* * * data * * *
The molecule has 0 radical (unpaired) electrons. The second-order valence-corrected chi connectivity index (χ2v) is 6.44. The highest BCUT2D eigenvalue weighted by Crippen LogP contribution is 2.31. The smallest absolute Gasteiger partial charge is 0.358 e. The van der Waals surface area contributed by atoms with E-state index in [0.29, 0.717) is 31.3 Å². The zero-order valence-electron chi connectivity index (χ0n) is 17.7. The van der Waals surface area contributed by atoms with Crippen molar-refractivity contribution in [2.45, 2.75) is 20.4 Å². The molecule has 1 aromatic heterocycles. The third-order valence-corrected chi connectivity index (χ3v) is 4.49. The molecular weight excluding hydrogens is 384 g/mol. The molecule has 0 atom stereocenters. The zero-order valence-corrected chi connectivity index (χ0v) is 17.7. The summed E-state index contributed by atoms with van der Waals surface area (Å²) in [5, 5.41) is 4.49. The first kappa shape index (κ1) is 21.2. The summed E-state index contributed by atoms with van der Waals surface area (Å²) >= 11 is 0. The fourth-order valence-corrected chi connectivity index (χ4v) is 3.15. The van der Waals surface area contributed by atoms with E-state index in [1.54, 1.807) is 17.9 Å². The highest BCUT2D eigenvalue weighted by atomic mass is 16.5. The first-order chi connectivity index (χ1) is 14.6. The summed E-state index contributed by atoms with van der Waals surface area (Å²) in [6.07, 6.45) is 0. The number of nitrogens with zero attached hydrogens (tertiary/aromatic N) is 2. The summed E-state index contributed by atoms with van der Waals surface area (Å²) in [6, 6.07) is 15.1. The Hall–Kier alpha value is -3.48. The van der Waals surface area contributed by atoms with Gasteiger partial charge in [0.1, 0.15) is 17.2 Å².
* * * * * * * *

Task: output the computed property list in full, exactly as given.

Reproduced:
The molecule has 0 radical (unpaired) electrons. The second-order valence-corrected chi connectivity index (χ2v) is 6.44. The highest BCUT2D eigenvalue weighted by Crippen LogP contribution is 2.31. The smallest absolute Gasteiger partial charge is 0.358 e. The van der Waals surface area contributed by atoms with E-state index in [0.29, 0.717) is 31.3 Å². The zero-order valence-electron chi connectivity index (χ0n) is 17.7. The van der Waals surface area contributed by atoms with Crippen molar-refractivity contribution in [2.45, 2.75) is 20.4 Å². The molecule has 1 aromatic heterocycles. The third-order valence-corrected chi connectivity index (χ3v) is 4.49. The molecular weight excluding hydrogens is 384 g/mol. The molecule has 0 atom stereocenters. The zero-order valence-corrected chi connectivity index (χ0v) is 17.7. The summed E-state index contributed by atoms with van der Waals surface area (Å²) in [5, 5.41) is 4.49. The first kappa shape index (κ1) is 21.2. The summed E-state index contributed by atoms with van der Waals surface area (Å²) >= 11 is 0. The fourth-order valence-corrected chi connectivity index (χ4v) is 3.15. The van der Waals surface area contributed by atoms with E-state index in [1.54, 1.807) is 17.9 Å². The highest BCUT2D eigenvalue weighted by atomic mass is 16.5. The first-order chi connectivity index (χ1) is 14.6. The summed E-state index contributed by atoms with van der Waals surface area (Å²) in [6.07, 6.45) is 0. The number of nitrogens with zero attached hydrogens (tertiary/aromatic N) is 2. The summed E-state index contributed by atoms with van der Waals surface area (Å²) in [6, 6.07) is 15.1. The Hall–Kier alpha value is -3.48. The van der Waals surface area contributed by atoms with Gasteiger partial charge in [0.1, 0.15) is 17.2 Å².